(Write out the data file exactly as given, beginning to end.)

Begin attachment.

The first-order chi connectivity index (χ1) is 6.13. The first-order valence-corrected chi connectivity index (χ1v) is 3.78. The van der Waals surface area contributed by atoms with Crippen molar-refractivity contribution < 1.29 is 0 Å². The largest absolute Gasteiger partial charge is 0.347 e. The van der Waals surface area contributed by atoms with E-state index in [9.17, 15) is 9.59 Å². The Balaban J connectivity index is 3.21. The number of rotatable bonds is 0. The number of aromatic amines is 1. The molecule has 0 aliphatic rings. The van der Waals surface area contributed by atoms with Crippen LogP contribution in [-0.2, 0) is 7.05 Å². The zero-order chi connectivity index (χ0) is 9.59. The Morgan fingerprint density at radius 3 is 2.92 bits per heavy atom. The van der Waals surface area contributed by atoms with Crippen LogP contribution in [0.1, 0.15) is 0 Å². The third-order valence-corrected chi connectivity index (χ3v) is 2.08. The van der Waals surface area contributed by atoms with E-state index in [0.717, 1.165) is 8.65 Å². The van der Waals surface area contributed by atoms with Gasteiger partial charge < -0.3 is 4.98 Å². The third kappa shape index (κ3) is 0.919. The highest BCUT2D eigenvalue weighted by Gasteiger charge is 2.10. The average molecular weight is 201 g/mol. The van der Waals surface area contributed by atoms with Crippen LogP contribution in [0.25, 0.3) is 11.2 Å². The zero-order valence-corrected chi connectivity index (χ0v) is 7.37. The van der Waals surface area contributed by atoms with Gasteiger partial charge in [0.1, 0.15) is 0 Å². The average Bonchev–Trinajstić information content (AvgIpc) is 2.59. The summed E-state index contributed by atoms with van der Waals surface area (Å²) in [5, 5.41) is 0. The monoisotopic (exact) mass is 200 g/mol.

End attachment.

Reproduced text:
The first-order chi connectivity index (χ1) is 6.13. The first-order valence-corrected chi connectivity index (χ1v) is 3.78. The van der Waals surface area contributed by atoms with Crippen molar-refractivity contribution < 1.29 is 0 Å². The largest absolute Gasteiger partial charge is 0.347 e. The van der Waals surface area contributed by atoms with E-state index in [9.17, 15) is 9.59 Å². The Balaban J connectivity index is 3.21. The number of rotatable bonds is 0. The number of aromatic amines is 1. The molecule has 0 aliphatic rings. The van der Waals surface area contributed by atoms with Crippen LogP contribution in [-0.2, 0) is 7.05 Å². The zero-order chi connectivity index (χ0) is 9.59. The Morgan fingerprint density at radius 3 is 2.92 bits per heavy atom. The van der Waals surface area contributed by atoms with Crippen LogP contribution in [0.1, 0.15) is 0 Å². The third-order valence-corrected chi connectivity index (χ3v) is 2.08. The van der Waals surface area contributed by atoms with E-state index in [0.717, 1.165) is 8.65 Å². The van der Waals surface area contributed by atoms with Gasteiger partial charge < -0.3 is 4.98 Å². The third kappa shape index (κ3) is 0.919. The highest BCUT2D eigenvalue weighted by Gasteiger charge is 2.10. The average molecular weight is 201 g/mol. The van der Waals surface area contributed by atoms with Crippen LogP contribution in [0.25, 0.3) is 11.2 Å². The zero-order valence-corrected chi connectivity index (χ0v) is 7.37. The van der Waals surface area contributed by atoms with Gasteiger partial charge in [0.1, 0.15) is 0 Å². The average Bonchev–Trinajstić information content (AvgIpc) is 2.59. The summed E-state index contributed by atoms with van der Waals surface area (Å²) in [5, 5.41) is 0. The monoisotopic (exact) mass is 200 g/mol.